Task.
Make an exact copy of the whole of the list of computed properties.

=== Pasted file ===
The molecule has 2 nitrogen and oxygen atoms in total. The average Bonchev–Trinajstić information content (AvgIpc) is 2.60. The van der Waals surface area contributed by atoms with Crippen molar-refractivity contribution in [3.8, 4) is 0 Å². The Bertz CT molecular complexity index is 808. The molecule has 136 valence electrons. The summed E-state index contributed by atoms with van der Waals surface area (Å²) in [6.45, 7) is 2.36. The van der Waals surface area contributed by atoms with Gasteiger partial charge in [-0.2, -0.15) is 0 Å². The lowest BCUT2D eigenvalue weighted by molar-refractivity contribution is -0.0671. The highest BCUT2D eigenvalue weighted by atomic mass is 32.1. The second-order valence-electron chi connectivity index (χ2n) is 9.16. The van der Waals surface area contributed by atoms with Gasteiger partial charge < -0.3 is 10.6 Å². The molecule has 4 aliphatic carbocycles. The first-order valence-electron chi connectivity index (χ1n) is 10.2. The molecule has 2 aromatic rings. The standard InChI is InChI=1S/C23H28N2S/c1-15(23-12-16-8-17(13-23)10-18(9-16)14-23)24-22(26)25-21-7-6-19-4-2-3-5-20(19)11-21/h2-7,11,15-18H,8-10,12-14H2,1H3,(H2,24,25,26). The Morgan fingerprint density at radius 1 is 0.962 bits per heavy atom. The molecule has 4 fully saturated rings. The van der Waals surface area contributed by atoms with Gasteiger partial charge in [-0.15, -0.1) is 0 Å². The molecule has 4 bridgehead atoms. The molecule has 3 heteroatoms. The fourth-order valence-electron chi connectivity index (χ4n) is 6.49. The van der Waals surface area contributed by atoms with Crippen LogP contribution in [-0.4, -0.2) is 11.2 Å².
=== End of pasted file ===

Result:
The molecule has 2 nitrogen and oxygen atoms in total. The average Bonchev–Trinajstić information content (AvgIpc) is 2.60. The van der Waals surface area contributed by atoms with Crippen molar-refractivity contribution in [3.8, 4) is 0 Å². The Bertz CT molecular complexity index is 808. The molecule has 136 valence electrons. The summed E-state index contributed by atoms with van der Waals surface area (Å²) in [6.45, 7) is 2.36. The van der Waals surface area contributed by atoms with Gasteiger partial charge in [-0.2, -0.15) is 0 Å². The lowest BCUT2D eigenvalue weighted by molar-refractivity contribution is -0.0671. The highest BCUT2D eigenvalue weighted by atomic mass is 32.1. The second-order valence-electron chi connectivity index (χ2n) is 9.16. The van der Waals surface area contributed by atoms with Gasteiger partial charge < -0.3 is 10.6 Å². The molecule has 4 aliphatic carbocycles. The first-order valence-electron chi connectivity index (χ1n) is 10.2. The molecule has 2 aromatic rings. The standard InChI is InChI=1S/C23H28N2S/c1-15(23-12-16-8-17(13-23)10-18(9-16)14-23)24-22(26)25-21-7-6-19-4-2-3-5-20(19)11-21/h2-7,11,15-18H,8-10,12-14H2,1H3,(H2,24,25,26). The Morgan fingerprint density at radius 1 is 0.962 bits per heavy atom. The molecule has 4 fully saturated rings. The van der Waals surface area contributed by atoms with Gasteiger partial charge in [-0.15, -0.1) is 0 Å². The molecule has 4 bridgehead atoms. The molecule has 3 heteroatoms. The fourth-order valence-electron chi connectivity index (χ4n) is 6.49. The van der Waals surface area contributed by atoms with Crippen LogP contribution in [-0.4, -0.2) is 11.2 Å².